Puck, Titania and Oberon – photos supplied by Echo Youth Theatre
The once cavernous space of the former Barclays banking hall, now known as Open, has been subdivided with a rather odd superstructure which I gather is soon to be removed. If this allows more room for a capacity audience for shows like this it is a welcome move.
Echo Youth Theatre are a relatively new company established less than a year ago who nurture the talents of future stars to great effect. Their first big production, an adaptation of the Francis Hodgson Burnett classic ‘A Little Princess’ was ambitious but delightful.
They have now tackled Shakespeare head-on with the perennial favourite ‘A Midsummer Night’s Dream’. This is the most accessible and joyous of Shakespeare’s works but is complex with a long list of key characters demanding a talented and versatile cast. This group of school-age performers rose to the task magnificently. Director Kerry Stanley has created a ‘Dream’ that retains all the cleverness of the original but adds a big dollop of fun to create a thoroughly enjoyable show.
As we are ushered to our seats we walk into a jungle of strange lights, shadowy foliage and rather exuberant creatures running around whooping, barking and dashing about with great enthusiasm. These young fairies give us a taste of the thrills to come in a production that adds circus skills to the mix as they tumble and bounce their ways around the simple set.
When the play starts we soon see the steampunk inspired design theme tailored to denote the status of the characters. It works well and matches the quirkiness of the Director’s approach which highlights the action in gesture and manner appropriate to the youthfulness of the cast. They mix the most modern of gestures and attitudes with the pithiness of the original verse.
The Duke of Athens, Theseus (Anna Ryan) is set to marry Hippolyta (Jenny Nicol) but is being lobbied by pushy Lord Egeus (Ethan Kemp) to persuade errant his daughter to marry his choice Demetrius rather than Lysander, who she is devoted to. These nobles assert their status from the raised stage, while most of the action of the play takes place in the round closer to the audience. They come across as suitably pompous and out of touch.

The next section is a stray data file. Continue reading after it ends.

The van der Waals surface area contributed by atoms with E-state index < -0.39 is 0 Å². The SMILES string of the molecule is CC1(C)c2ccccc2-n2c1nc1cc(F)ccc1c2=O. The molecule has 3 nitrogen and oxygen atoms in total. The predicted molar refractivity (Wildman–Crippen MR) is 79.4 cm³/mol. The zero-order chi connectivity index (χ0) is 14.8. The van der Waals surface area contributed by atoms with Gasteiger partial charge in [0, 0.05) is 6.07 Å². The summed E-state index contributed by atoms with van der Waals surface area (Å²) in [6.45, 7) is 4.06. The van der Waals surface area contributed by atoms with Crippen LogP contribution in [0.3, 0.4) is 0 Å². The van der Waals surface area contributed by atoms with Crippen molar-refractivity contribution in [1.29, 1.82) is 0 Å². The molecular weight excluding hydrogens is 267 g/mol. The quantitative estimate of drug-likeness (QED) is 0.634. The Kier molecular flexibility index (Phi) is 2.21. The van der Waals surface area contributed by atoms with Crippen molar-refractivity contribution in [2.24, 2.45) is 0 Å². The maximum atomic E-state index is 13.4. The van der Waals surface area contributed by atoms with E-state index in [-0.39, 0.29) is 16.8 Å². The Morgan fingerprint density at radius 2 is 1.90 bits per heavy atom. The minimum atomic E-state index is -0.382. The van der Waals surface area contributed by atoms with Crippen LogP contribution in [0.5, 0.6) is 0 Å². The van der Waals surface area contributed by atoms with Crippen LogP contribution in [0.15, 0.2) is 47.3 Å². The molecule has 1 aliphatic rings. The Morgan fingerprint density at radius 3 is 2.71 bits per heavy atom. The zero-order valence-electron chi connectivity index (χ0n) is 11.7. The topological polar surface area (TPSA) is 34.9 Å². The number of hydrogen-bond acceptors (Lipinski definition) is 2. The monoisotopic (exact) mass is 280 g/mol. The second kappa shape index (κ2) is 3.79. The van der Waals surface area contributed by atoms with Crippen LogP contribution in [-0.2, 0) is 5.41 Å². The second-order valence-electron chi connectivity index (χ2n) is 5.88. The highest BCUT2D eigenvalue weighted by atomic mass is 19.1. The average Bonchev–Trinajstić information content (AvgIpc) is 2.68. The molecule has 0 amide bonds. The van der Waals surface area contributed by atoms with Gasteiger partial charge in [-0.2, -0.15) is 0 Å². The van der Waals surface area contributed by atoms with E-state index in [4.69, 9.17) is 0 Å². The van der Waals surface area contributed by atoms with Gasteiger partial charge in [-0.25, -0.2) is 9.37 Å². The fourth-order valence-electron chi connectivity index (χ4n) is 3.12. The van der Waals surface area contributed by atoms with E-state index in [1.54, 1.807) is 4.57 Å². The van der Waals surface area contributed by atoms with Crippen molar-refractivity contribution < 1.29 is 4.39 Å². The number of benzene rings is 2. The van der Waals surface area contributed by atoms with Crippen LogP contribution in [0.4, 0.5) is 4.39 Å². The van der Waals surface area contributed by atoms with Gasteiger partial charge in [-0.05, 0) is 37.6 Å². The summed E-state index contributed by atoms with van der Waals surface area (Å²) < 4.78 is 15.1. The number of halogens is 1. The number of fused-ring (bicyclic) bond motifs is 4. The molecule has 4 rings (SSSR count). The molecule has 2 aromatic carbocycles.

Meanwhile daughter Hermia (Amy English) plots with Lysander (Louis Miller) to run off into the woods before her forced marriage. She confides in her friend Helena (Nell Basley) who conversely is devoted to Demetrius (Harry Wilson). Helena tells Demetrius of the escape plot hoping to secure his affections and all four young Athenians run off to the woods.
Meanwhile the rude mechanicals meet to try and create a little play to offer to the nuptial ceremony of Theseus and Hippolyta. Kylara Pope plays the director Peter Quince, trying to harness all the limited talents of his cast while constraining the exuberant Bottom (Natasha Nudd). Archie Robertson plays the hapless Flute, playing the love interest Thisbe to Bottom’s Pyramus. The cross gender casting of these two is a brilliant touch that gives added value to the humour of the play. The modest Snug, who plays the roaring lion, is brought to us by the tiniest member of the cast Skye Meekings, while Teejay Toomer gives us a kooky Tom Snout playing Moonshine. Ethan Kemp doubles as the tremulous Robin Starveling playing the Wall with a very wobbly chink.
In the woods we are in the kingdom of the fairies where Oberon (Toby Ellett) is a super gymnastic sprite while Titania (Posy O’Rourke) is his elegant queen. Oberon plans a trick upon Titania by making her fall in love with the first creature she sees upon waking, the ass-masked Bottom slumbering after rehearsals. Oberon’s agent of mischief is Puck dashing hither and thither to work his flowery magic. Oberon tries to intervene with the four young Athenian lovers, but Puck casts spells on the wrong ones with predictably chaotic results.
The set pieces between the young Athenians are brilliantly portrayed with each actor creating a distinctive and engaging character. They bring new dimensions of teenage pout and pathos to the already rich script and give us four completely believable young lovers.
The play keeps up a brisk pace and packs in many lively scenes held together by the swirling pack of fairies and one central and glorious character – the mischievous Puck. Twelve year old Korben White takes this part to new levels of skill and madness creating a distinctive, memorable and hugely enjoyable performance that delighted the audience. I particularly liked the way he marked his stage exits with maniacal laughter while scurrying into the shadows.
This is a lively, fast paced and hugely enjoyable ‘Dream’ that should help a new generation to discover the relevance and exuberance of Shakespeare. The design, staging and characterisation could all inspire many older and more experienced casts to look again at the fun to be had from this play. There were none of the stumbles or hesitations that some might expect from school age performers, this was a cast that knew their stuff and enjoyed putting it across with huge confidence and enjoyment. The disciplines learned in producing this play will help these young stars throughout their lives, and there are one or two who I am confident we will see in many theatrical triumphs yet to come. Norwich is blessed to have such talented people amongst us.
© Julian Swainson 2018